Communist-era Romanian prison chief jailed for crimes against humanity
A communist-era prison commander in Romania has been handed a 20-year sentence after being convicted of crimes against humanity in the deaths of 12 inmates.
The Appeals Court sentenced the 89-year-old Alexandru Visinescu to 20 years for deaths which happened under his command. It was the first such trial in Romania.
Visinescu, who was not in court to hear the ruling, has said he was merely following orders and has shown no remorse.
The court ordered him to contribute, along with government agencies, to paying 300,000 euro (£212,000) to relatives of victims.
Visinescu's lawyer, Valentina Bornea, said her client was unhappy with the sentence but had not decided whether to appeal.
From 1956 to 1963, Visinescu ran Ramnicu Sarat, a prison in eastern Romania where intellectuals and political and military officials were tortured and sometimes killed.
"This is a moral victory for us, "said Anca Cernea, whose father and grandfather were political prisoners at Ramnicu Sarat. "He committed crimes and however long has passed since then, he should still be punished."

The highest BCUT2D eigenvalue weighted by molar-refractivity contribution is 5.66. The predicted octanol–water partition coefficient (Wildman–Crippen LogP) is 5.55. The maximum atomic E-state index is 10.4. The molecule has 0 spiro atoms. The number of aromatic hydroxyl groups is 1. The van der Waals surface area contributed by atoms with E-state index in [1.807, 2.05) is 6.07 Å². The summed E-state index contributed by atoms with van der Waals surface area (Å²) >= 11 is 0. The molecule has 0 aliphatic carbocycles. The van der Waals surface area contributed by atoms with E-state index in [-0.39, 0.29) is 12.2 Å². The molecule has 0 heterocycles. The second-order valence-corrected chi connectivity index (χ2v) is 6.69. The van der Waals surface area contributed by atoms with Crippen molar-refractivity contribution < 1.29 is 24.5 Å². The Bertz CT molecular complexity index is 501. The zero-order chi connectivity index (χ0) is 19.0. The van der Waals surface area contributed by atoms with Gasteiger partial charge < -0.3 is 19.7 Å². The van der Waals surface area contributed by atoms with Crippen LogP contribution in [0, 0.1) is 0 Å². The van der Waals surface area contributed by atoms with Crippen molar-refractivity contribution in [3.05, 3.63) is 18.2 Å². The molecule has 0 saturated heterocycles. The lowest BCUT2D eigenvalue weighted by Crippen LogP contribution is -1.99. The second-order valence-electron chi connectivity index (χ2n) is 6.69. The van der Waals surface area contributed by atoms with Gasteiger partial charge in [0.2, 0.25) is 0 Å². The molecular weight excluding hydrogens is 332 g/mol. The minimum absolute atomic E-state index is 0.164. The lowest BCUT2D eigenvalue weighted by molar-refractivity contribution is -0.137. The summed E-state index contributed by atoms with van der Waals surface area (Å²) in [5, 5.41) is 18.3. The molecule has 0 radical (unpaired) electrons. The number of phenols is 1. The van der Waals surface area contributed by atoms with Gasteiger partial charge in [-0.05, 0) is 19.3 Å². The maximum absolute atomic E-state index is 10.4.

Prosecutors said detainees were kept in unheated cells, kept in solitary confinement, severely underfed, denied medical treatment and beaten in "a regime of extermination." About 138 inmates were incarcerated under Visinescu's command.
"This is the most important decision ever taken by Romania's justice system regarding accountability for the communist era," Andrei Muraru, who initiated the case in 2013 when he was head of the institute investigating crimes under communism, said.
"This confirms a transformation in the justice system."
About 500,000 Romanians were held as political prisoners in the 1950s and early 60s.
Visinescu is the first prison commander from that time to stand trial.
Ion Ficior, who ran the Periprava labour camp, is awaiting trial for crimes against humanity for the deaths of 103 people there.